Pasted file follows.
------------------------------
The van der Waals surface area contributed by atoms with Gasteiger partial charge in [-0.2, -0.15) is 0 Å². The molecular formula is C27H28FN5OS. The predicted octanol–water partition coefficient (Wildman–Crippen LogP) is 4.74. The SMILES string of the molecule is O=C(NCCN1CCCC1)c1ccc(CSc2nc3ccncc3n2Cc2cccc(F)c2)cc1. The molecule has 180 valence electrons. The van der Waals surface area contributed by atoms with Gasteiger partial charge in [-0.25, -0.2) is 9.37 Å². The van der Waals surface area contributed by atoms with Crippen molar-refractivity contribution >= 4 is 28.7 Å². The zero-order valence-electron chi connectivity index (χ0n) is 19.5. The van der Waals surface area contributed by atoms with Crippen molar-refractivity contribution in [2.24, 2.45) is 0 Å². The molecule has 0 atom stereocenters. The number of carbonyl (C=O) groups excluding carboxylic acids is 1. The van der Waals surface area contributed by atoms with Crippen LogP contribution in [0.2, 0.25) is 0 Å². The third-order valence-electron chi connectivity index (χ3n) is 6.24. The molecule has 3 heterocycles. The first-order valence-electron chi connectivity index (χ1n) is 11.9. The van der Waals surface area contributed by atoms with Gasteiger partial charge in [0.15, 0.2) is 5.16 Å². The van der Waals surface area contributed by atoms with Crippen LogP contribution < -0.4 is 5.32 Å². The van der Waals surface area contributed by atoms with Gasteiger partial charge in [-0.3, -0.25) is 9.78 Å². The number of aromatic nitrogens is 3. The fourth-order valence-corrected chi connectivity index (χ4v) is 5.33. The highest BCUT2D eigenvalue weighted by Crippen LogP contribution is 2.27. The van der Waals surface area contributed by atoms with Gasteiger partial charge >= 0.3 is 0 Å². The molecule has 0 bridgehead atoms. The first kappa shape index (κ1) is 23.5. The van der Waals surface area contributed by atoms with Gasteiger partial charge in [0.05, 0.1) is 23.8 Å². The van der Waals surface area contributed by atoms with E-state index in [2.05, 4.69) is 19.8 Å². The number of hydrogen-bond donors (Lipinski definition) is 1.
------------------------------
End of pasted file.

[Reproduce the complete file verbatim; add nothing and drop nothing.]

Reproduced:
The van der Waals surface area contributed by atoms with Gasteiger partial charge in [-0.2, -0.15) is 0 Å². The molecular formula is C27H28FN5OS. The predicted octanol–water partition coefficient (Wildman–Crippen LogP) is 4.74. The SMILES string of the molecule is O=C(NCCN1CCCC1)c1ccc(CSc2nc3ccncc3n2Cc2cccc(F)c2)cc1. The molecule has 180 valence electrons. The van der Waals surface area contributed by atoms with Gasteiger partial charge in [-0.25, -0.2) is 9.37 Å². The van der Waals surface area contributed by atoms with Crippen molar-refractivity contribution >= 4 is 28.7 Å². The zero-order valence-electron chi connectivity index (χ0n) is 19.5. The van der Waals surface area contributed by atoms with Crippen molar-refractivity contribution in [2.24, 2.45) is 0 Å². The molecule has 0 atom stereocenters. The number of carbonyl (C=O) groups excluding carboxylic acids is 1. The van der Waals surface area contributed by atoms with Crippen LogP contribution in [0.2, 0.25) is 0 Å². The third-order valence-electron chi connectivity index (χ3n) is 6.24. The molecule has 3 heterocycles. The first-order valence-electron chi connectivity index (χ1n) is 11.9. The van der Waals surface area contributed by atoms with Gasteiger partial charge in [0.15, 0.2) is 5.16 Å². The van der Waals surface area contributed by atoms with Crippen LogP contribution < -0.4 is 5.32 Å². The van der Waals surface area contributed by atoms with Gasteiger partial charge in [-0.3, -0.25) is 9.78 Å². The number of aromatic nitrogens is 3. The fourth-order valence-corrected chi connectivity index (χ4v) is 5.33. The highest BCUT2D eigenvalue weighted by Crippen LogP contribution is 2.27. The van der Waals surface area contributed by atoms with Gasteiger partial charge >= 0.3 is 0 Å². The molecule has 0 bridgehead atoms. The first kappa shape index (κ1) is 23.5. The van der Waals surface area contributed by atoms with Gasteiger partial charge in [0.05, 0.1) is 23.8 Å². The van der Waals surface area contributed by atoms with E-state index in [2.05, 4.69) is 19.8 Å². The number of hydrogen-bond donors (Lipinski definition) is 1.